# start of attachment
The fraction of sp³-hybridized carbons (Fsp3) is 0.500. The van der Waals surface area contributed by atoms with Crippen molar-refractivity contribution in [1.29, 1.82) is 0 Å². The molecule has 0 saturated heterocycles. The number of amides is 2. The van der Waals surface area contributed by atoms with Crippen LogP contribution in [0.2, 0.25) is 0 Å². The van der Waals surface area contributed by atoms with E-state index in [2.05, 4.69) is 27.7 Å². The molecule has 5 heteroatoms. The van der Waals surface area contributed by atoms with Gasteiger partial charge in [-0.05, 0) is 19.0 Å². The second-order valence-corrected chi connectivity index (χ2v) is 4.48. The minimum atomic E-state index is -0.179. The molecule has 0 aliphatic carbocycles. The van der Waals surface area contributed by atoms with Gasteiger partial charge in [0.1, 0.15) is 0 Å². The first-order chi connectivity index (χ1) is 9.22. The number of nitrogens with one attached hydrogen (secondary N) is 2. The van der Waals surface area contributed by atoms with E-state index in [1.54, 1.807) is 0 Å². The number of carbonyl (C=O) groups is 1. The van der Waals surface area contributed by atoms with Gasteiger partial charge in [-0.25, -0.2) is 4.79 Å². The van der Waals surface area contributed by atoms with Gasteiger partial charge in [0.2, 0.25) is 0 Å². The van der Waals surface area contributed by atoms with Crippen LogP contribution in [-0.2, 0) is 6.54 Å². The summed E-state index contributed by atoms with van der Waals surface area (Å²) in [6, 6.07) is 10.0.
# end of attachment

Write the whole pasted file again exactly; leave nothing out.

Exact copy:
The fraction of sp³-hybridized carbons (Fsp3) is 0.500. The van der Waals surface area contributed by atoms with Crippen molar-refractivity contribution in [1.29, 1.82) is 0 Å². The molecule has 0 saturated heterocycles. The number of amides is 2. The van der Waals surface area contributed by atoms with Crippen LogP contribution in [0.2, 0.25) is 0 Å². The van der Waals surface area contributed by atoms with E-state index in [2.05, 4.69) is 27.7 Å². The molecule has 5 heteroatoms. The van der Waals surface area contributed by atoms with Gasteiger partial charge in [-0.05, 0) is 19.0 Å². The second-order valence-corrected chi connectivity index (χ2v) is 4.48. The minimum atomic E-state index is -0.179. The molecule has 0 aliphatic carbocycles. The van der Waals surface area contributed by atoms with Gasteiger partial charge in [0.1, 0.15) is 0 Å². The first-order chi connectivity index (χ1) is 9.22. The number of nitrogens with one attached hydrogen (secondary N) is 2. The van der Waals surface area contributed by atoms with E-state index in [1.54, 1.807) is 0 Å². The number of carbonyl (C=O) groups is 1. The van der Waals surface area contributed by atoms with Gasteiger partial charge in [-0.25, -0.2) is 4.79 Å². The van der Waals surface area contributed by atoms with Gasteiger partial charge in [0.2, 0.25) is 0 Å². The van der Waals surface area contributed by atoms with Crippen LogP contribution in [-0.2, 0) is 6.54 Å². The summed E-state index contributed by atoms with van der Waals surface area (Å²) in [6, 6.07) is 10.0.